We're not so disappointed to see a slowdown in China because of the potential positive effects on global commodity cost inflation, as slower manufacturing activity may ease some inflationary pressure in one of the most affected regions in the world. However, cost pressures are highly evident everywhere, with just about every survey, index, and individual comment indicating material cost pressures. Some developed regions are even suffering record rates of increase in input prices of late. A cooling in China is a good place to start if the world is to get this material cost inflation under control.
We're confident the railroads--such as Canadian National (CNI), Canadian Pacific (CP), CSX (CSX), Norfolk Southern (NSC), Union Pacific (UNP), and Kansas City Southern --will recoup virtually every penny of fuel cost inflation, as will United Parcel Service (UPS) and FedEx (FDX). Most of the truckers will enjoy less success because of the tougher market dynamics, but they will still be able to pass through a large percentage of fuel cost increases. Perversely, the short-term earnings impact will be most pronounced for the rails and integrated shippers due to the relatively slower implementation of surcharges.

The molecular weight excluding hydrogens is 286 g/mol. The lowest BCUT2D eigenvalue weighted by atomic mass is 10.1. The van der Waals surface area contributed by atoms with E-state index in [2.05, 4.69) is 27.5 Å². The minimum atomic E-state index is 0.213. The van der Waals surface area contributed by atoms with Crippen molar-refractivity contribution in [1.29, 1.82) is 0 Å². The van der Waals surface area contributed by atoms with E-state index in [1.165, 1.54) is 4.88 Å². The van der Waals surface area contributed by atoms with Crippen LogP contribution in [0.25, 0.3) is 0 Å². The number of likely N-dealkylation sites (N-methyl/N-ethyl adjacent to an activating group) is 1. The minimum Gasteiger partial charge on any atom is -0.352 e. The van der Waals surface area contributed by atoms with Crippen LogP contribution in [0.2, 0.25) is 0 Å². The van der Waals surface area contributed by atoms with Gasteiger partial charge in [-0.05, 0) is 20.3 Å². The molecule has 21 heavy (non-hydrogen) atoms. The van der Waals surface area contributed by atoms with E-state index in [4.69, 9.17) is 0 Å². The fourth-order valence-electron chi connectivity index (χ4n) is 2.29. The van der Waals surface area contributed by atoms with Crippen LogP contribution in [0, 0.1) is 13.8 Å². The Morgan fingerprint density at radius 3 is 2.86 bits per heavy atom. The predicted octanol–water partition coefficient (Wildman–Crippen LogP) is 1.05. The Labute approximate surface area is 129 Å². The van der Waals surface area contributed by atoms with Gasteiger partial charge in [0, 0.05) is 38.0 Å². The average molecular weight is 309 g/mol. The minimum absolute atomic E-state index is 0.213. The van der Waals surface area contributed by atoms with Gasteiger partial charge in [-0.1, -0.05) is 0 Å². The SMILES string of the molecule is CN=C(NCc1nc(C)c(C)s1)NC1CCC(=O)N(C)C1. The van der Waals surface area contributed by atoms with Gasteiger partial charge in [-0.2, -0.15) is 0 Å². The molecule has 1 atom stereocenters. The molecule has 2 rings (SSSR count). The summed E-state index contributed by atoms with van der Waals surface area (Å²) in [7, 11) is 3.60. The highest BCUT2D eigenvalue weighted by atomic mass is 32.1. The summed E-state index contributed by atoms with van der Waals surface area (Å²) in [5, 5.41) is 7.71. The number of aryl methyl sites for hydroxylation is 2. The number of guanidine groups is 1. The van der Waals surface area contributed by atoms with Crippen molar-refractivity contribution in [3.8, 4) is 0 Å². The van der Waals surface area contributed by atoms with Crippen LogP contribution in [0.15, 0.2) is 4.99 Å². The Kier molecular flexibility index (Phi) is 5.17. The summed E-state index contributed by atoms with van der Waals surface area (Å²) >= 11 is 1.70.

However, we're not so constructive on most of our industrial names' abilities to pass these costs on. Many of the companies that make components and sell to large powerful customers (like automakers, heavy equipment makers, etc.) will have considerably less success in passing along material cost increases. Most will choose to offset the increases through attempted efficiency gains and material substitution. However, we're bracing for some modest margin pressure throughout the manufacturing space in the quarters ahead.